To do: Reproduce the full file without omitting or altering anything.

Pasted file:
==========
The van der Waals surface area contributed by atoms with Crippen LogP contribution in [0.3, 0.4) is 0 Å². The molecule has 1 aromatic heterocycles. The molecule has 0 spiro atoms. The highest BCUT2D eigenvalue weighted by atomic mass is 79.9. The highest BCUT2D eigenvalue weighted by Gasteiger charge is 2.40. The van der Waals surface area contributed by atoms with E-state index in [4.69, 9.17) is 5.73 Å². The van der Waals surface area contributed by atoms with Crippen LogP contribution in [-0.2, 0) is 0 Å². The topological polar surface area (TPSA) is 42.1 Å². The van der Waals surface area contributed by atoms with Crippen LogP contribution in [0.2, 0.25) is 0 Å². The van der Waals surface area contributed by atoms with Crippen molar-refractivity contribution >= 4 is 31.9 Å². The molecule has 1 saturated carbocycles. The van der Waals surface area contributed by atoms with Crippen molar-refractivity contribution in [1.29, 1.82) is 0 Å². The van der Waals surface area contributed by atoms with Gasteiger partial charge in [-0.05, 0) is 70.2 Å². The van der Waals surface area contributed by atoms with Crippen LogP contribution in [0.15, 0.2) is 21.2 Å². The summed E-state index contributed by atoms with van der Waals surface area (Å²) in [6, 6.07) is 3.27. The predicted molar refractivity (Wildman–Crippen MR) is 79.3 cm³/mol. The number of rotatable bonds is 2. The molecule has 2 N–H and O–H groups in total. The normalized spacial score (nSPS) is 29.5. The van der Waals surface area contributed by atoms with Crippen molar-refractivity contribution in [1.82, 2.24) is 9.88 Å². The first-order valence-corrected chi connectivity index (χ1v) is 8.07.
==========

The van der Waals surface area contributed by atoms with Crippen LogP contribution in [0.3, 0.4) is 0 Å². The molecule has 1 aromatic heterocycles. The molecule has 0 spiro atoms. The highest BCUT2D eigenvalue weighted by atomic mass is 79.9. The highest BCUT2D eigenvalue weighted by Gasteiger charge is 2.40. The van der Waals surface area contributed by atoms with E-state index in [4.69, 9.17) is 5.73 Å². The van der Waals surface area contributed by atoms with Crippen LogP contribution in [-0.2, 0) is 0 Å². The topological polar surface area (TPSA) is 42.1 Å². The van der Waals surface area contributed by atoms with Crippen LogP contribution in [0.2, 0.25) is 0 Å². The van der Waals surface area contributed by atoms with Crippen molar-refractivity contribution >= 4 is 31.9 Å². The molecule has 1 saturated carbocycles. The van der Waals surface area contributed by atoms with Crippen molar-refractivity contribution in [1.29, 1.82) is 0 Å². The van der Waals surface area contributed by atoms with Gasteiger partial charge in [-0.05, 0) is 70.2 Å². The van der Waals surface area contributed by atoms with Crippen LogP contribution in [0.15, 0.2) is 21.2 Å². The summed E-state index contributed by atoms with van der Waals surface area (Å²) in [6, 6.07) is 3.27. The predicted molar refractivity (Wildman–Crippen MR) is 79.3 cm³/mol. The number of rotatable bonds is 2. The molecule has 2 N–H and O–H groups in total. The normalized spacial score (nSPS) is 29.5. The van der Waals surface area contributed by atoms with Crippen molar-refractivity contribution in [1.82, 2.24) is 9.88 Å². The first-order valence-corrected chi connectivity index (χ1v) is 8.07.